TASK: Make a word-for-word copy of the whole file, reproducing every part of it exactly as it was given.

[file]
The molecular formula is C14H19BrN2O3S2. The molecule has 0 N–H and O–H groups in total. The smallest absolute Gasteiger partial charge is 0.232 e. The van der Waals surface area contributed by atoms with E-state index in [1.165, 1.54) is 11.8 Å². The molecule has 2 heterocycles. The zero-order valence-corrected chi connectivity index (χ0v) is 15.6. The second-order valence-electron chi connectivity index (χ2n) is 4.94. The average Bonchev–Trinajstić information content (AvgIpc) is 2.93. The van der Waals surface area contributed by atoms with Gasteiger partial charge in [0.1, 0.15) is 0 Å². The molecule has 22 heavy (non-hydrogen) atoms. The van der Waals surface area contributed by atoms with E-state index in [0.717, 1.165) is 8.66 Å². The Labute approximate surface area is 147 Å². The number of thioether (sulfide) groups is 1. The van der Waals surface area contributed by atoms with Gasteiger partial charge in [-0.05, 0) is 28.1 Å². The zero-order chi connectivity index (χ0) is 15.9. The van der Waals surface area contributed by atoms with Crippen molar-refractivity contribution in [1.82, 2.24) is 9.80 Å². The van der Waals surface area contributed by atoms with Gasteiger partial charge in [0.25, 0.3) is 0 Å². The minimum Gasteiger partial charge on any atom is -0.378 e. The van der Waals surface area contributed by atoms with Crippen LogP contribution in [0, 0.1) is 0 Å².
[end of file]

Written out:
The molecular formula is C14H19BrN2O3S2. The molecule has 0 N–H and O–H groups in total. The smallest absolute Gasteiger partial charge is 0.232 e. The van der Waals surface area contributed by atoms with E-state index in [1.165, 1.54) is 11.8 Å². The molecule has 2 heterocycles. The zero-order valence-corrected chi connectivity index (χ0v) is 15.6. The second-order valence-electron chi connectivity index (χ2n) is 4.94. The average Bonchev–Trinajstić information content (AvgIpc) is 2.93. The van der Waals surface area contributed by atoms with Gasteiger partial charge in [0.1, 0.15) is 0 Å². The molecule has 22 heavy (non-hydrogen) atoms. The van der Waals surface area contributed by atoms with E-state index in [0.717, 1.165) is 8.66 Å². The Labute approximate surface area is 147 Å². The number of thioether (sulfide) groups is 1. The van der Waals surface area contributed by atoms with Gasteiger partial charge in [-0.05, 0) is 28.1 Å². The zero-order chi connectivity index (χ0) is 15.9. The van der Waals surface area contributed by atoms with Crippen molar-refractivity contribution in [1.82, 2.24) is 9.80 Å². The van der Waals surface area contributed by atoms with Gasteiger partial charge in [0.25, 0.3) is 0 Å². The minimum Gasteiger partial charge on any atom is -0.378 e. The van der Waals surface area contributed by atoms with Crippen LogP contribution in [0, 0.1) is 0 Å².